The purpose of life
Ecclesiastes 7: God made men and women true and upright; we’re the ones who’ve made a mess of things.
As part of his search for purpose Solomon seeks out people of wisdom. The result of his search is disappointing. He reports that not one person in a thousand measures up to that standard. Solomon is looking for people of depth, who have thought out the meaning of life and come to some conclusions. Instead, he finds that most people stay in the shallow end of the pool, never considering much beyond their next meal. The saddest thing, as far as he is concerned, is that it doesn’t have to be that way. The Creator created humans with the potential for greatness. This isn’t about the possibility of solving the mysteries of science. Instead, it’s about finding meaning to life itself. It’s of great value to consider “why I am here and where I am going.” The answer is the one we seem most intent on ignoring: “God.” It’s my connection to the divine that gives meaning to my life. He not only made me, but he made me for a purpose. When I live without recognizing that, I, in the words of Ecclesiastes, make “a mess of things.”
Take Away: It’s my connection to the divine that gives meaning to my life.
The Church: Christ at work in the world
Ephesians 1: The church, you see, is not peripheral to the world, the world is peripheral to the church.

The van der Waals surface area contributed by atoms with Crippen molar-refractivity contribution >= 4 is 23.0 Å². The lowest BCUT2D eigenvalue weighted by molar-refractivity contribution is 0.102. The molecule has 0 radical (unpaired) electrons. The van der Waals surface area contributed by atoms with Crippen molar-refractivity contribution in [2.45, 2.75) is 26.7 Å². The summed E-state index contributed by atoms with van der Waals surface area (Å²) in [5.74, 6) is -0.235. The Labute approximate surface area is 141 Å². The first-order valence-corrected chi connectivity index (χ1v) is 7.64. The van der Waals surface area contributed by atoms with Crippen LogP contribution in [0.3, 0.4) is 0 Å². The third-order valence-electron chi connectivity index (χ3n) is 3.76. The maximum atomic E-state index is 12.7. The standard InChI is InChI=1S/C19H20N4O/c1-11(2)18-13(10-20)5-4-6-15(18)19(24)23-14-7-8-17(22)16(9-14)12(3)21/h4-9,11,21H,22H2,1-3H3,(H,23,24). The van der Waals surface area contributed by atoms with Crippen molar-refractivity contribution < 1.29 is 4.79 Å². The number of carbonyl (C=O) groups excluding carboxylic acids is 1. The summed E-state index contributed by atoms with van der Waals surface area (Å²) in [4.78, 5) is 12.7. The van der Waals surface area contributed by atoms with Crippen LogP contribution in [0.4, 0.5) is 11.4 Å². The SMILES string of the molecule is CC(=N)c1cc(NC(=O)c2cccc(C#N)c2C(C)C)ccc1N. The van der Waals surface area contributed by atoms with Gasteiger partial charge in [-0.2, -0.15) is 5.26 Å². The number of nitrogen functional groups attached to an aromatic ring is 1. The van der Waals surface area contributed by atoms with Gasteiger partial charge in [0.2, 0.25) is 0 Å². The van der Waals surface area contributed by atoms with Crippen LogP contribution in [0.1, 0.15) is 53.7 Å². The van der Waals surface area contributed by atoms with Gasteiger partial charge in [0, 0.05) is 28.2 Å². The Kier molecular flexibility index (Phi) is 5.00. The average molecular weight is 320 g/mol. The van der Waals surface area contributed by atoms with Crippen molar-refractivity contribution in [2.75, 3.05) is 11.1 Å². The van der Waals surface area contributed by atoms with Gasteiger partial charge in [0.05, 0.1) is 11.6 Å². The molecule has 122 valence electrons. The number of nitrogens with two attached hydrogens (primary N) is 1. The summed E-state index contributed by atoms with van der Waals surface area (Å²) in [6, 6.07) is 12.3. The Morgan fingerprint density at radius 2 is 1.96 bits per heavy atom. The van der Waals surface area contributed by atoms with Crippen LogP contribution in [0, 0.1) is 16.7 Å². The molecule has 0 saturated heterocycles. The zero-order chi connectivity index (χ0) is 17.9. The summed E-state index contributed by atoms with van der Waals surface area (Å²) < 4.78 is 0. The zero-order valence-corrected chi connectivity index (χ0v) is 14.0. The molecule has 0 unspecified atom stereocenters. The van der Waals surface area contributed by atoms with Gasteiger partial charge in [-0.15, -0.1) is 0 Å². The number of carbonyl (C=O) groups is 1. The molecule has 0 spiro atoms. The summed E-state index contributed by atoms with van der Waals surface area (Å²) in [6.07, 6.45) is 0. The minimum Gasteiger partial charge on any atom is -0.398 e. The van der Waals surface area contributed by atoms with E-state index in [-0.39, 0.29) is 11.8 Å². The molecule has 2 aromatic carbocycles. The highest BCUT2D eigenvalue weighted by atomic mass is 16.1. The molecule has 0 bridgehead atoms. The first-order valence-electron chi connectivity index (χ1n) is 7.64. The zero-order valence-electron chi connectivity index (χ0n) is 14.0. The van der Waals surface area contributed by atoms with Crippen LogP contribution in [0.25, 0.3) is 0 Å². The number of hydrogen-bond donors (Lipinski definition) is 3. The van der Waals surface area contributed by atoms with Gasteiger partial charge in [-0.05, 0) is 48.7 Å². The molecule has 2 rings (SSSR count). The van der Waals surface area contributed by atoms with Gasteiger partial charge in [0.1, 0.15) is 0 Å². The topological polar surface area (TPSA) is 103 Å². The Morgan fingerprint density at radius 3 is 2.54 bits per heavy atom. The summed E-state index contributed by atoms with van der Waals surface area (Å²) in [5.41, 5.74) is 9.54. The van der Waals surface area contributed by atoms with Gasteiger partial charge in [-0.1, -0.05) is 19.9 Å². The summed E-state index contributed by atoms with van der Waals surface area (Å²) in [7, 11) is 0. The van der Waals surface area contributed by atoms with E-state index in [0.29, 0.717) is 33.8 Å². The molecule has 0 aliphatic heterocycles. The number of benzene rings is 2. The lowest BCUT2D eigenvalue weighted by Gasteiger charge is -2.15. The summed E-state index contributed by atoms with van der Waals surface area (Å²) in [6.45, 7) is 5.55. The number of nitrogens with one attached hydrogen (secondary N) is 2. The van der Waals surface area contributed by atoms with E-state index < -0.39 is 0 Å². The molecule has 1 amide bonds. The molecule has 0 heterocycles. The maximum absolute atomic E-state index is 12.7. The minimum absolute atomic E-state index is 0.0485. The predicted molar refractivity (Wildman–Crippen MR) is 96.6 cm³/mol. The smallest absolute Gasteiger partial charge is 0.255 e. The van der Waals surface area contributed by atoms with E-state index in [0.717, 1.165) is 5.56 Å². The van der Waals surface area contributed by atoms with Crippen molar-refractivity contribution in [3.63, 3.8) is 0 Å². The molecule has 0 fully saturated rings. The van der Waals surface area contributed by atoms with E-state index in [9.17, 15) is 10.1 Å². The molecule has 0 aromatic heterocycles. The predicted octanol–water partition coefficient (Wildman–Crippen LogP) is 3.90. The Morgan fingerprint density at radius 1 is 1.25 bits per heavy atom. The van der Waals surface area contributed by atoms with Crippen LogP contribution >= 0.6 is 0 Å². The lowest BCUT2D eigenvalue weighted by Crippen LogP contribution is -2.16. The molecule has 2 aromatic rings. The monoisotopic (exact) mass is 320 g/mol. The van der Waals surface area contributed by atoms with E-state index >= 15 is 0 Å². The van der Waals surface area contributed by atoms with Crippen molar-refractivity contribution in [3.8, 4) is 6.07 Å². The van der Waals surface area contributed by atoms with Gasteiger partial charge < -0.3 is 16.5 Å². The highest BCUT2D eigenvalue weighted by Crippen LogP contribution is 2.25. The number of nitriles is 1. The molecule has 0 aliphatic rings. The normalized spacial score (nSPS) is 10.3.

Paul’s writing is filled with superlatives as he begins his letter to the church at Ephesus. God’s people, he tells us, have within our grasp “the immensity of this glorious way of life” and it’s with “utter extravagance” that the Lord bestows his gifts on his people. He tells us that all this comes from one Source: Jesus Christ. Jesus makes all the difference in (and out of) the world. It’s not “here and there” or “them and us.” The glorious plan and possibility is that in Christ everything comes together. This great Unifier works through and with a specific group of people who have made him Lord of their lives. That group, we’re told, is the Church. Obviously, Paul’s not talking about a denomination here and he’s certainly not thinking of some local body of believers. This is the “capitol-C” Church. It’s through this body, “his body,” that Jesus is bringing everything together. As I look at the Church today, it’s a mistake for me to only focus on its failings. Jesus sees the Church as his body and as the hope of the world. Even as I acknowledge its failures, I’d better remember its purpose and the source of its power and authority in the world.
Take Away: God has chosen to work through the Church to bring salvation to the world.